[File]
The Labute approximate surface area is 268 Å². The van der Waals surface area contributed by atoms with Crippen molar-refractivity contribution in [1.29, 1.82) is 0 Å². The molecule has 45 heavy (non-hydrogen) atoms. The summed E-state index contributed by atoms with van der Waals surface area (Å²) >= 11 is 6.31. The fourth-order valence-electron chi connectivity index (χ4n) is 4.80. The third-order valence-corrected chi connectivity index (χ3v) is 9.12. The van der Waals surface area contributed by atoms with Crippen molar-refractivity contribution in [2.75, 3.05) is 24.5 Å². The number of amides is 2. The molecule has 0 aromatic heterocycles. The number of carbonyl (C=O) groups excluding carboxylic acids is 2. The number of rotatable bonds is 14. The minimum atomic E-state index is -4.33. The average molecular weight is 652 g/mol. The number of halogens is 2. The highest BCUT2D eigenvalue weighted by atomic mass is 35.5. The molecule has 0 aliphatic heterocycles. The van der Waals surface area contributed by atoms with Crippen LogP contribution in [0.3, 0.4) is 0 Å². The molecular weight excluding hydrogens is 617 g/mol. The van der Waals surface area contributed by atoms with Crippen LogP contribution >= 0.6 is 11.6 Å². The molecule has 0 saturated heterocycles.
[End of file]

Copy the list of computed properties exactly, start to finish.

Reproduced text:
The Labute approximate surface area is 268 Å². The van der Waals surface area contributed by atoms with Crippen molar-refractivity contribution in [1.29, 1.82) is 0 Å². The molecule has 45 heavy (non-hydrogen) atoms. The summed E-state index contributed by atoms with van der Waals surface area (Å²) >= 11 is 6.31. The fourth-order valence-electron chi connectivity index (χ4n) is 4.80. The third-order valence-corrected chi connectivity index (χ3v) is 9.12. The van der Waals surface area contributed by atoms with Crippen molar-refractivity contribution in [2.75, 3.05) is 24.5 Å². The number of amides is 2. The molecule has 0 aromatic heterocycles. The number of carbonyl (C=O) groups excluding carboxylic acids is 2. The number of rotatable bonds is 14. The minimum atomic E-state index is -4.33. The average molecular weight is 652 g/mol. The number of halogens is 2. The highest BCUT2D eigenvalue weighted by atomic mass is 35.5. The molecule has 0 aliphatic heterocycles. The van der Waals surface area contributed by atoms with Crippen LogP contribution in [0.3, 0.4) is 0 Å². The molecular weight excluding hydrogens is 617 g/mol. The van der Waals surface area contributed by atoms with Crippen LogP contribution >= 0.6 is 11.6 Å². The molecule has 0 saturated heterocycles.